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End-user challenges to digitalisation and security systems integration: a retail perspective

Integration of security is a priorty for retail sector managers 
Integration of security systems is a priority for retail sector managers

With the assumed digitalisation happening on the end-user side, progressive security systems integrators stress the importance of changing the business concept from being installers to being service and solution providers. However, less is known about the details of this process on the end-user side, Markus Lahtinen of LUSAX project explains.

An online survey of loss prevention managers in the retail sector showed that security digitalisation and further business integration of security are items of high priority among the respondents. Integration and change efforts are often associated with challenges; it will become necessary for end-users to quantify a clear ‘return' in ‘Return on Investment' (ROI) calculations when bundling security and loss prevention investments with other business supporting systems, e.g. video conferencing, Voice over IP (VoIP) and/or HVAC, etc.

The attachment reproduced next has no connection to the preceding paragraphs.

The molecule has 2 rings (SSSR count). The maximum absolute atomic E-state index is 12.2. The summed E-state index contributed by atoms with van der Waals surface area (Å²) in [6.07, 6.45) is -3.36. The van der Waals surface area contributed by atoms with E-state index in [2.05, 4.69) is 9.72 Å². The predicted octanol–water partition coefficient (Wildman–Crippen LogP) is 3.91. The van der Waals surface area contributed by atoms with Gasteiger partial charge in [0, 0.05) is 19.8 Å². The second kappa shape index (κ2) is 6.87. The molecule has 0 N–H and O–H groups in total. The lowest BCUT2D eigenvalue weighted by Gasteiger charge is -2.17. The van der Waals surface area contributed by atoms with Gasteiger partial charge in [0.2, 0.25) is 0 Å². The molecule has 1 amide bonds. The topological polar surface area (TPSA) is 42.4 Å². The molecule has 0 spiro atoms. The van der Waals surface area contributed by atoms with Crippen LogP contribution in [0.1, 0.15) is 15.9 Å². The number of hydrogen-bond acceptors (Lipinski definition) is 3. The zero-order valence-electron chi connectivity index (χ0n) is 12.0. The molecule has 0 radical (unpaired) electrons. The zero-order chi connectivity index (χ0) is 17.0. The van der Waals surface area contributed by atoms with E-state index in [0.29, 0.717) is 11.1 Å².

Necessary organisational changes are equally important to achieve integration, for example seeking internal sponsors and approaching departments often characterized as being ‘siloed' in the past.

From security installation services to total solutions providers

Fighting low margins in a mature segment such as retail, security systems integrators aim to move away from being pure installation services to becoming total solutions providers offering services and added value beyond mere security such as taking the full responsibility of an ‘outsourcing' effort on behalf of the end-user and establishing a contractual and legal relationship. This can be exemplified by the need to connect security equipment to an existing IP network. 

Security managers acknowledge that systems integration through IP-networks is here to stay